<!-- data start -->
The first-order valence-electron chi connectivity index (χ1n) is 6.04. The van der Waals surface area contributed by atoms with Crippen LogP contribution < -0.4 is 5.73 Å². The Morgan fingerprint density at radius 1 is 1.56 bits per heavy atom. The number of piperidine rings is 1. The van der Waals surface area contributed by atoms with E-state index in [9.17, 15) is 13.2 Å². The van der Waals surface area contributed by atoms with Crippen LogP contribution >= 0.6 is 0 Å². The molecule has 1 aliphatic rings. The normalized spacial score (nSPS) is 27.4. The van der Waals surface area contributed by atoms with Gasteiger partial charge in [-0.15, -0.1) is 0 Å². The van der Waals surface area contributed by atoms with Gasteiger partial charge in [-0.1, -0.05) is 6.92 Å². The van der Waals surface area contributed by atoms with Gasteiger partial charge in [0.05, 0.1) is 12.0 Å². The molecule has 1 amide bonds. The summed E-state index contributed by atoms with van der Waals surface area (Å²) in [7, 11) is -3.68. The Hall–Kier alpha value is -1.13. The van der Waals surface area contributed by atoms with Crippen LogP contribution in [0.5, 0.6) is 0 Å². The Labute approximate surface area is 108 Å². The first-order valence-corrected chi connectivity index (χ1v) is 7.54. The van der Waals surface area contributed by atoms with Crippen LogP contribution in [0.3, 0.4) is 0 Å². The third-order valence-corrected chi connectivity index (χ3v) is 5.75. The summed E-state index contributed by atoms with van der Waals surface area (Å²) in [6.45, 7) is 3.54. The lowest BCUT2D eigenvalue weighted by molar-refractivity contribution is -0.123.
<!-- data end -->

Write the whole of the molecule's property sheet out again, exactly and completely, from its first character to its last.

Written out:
The first-order valence-electron chi connectivity index (χ1n) is 6.04. The van der Waals surface area contributed by atoms with Crippen LogP contribution < -0.4 is 5.73 Å². The Morgan fingerprint density at radius 1 is 1.56 bits per heavy atom. The number of piperidine rings is 1. The van der Waals surface area contributed by atoms with E-state index in [9.17, 15) is 13.2 Å². The van der Waals surface area contributed by atoms with Crippen LogP contribution >= 0.6 is 0 Å². The molecule has 1 aliphatic rings. The normalized spacial score (nSPS) is 27.4. The van der Waals surface area contributed by atoms with Gasteiger partial charge in [-0.15, -0.1) is 0 Å². The van der Waals surface area contributed by atoms with Gasteiger partial charge in [-0.1, -0.05) is 6.92 Å². The van der Waals surface area contributed by atoms with Gasteiger partial charge in [0.05, 0.1) is 12.0 Å². The molecule has 1 amide bonds. The summed E-state index contributed by atoms with van der Waals surface area (Å²) in [7, 11) is -3.68. The Hall–Kier alpha value is -1.13. The van der Waals surface area contributed by atoms with Crippen LogP contribution in [0.5, 0.6) is 0 Å². The Labute approximate surface area is 108 Å². The first-order valence-corrected chi connectivity index (χ1v) is 7.54. The van der Waals surface area contributed by atoms with Crippen LogP contribution in [0.3, 0.4) is 0 Å². The third-order valence-corrected chi connectivity index (χ3v) is 5.75. The summed E-state index contributed by atoms with van der Waals surface area (Å²) in [6.45, 7) is 3.54. The lowest BCUT2D eigenvalue weighted by molar-refractivity contribution is -0.123.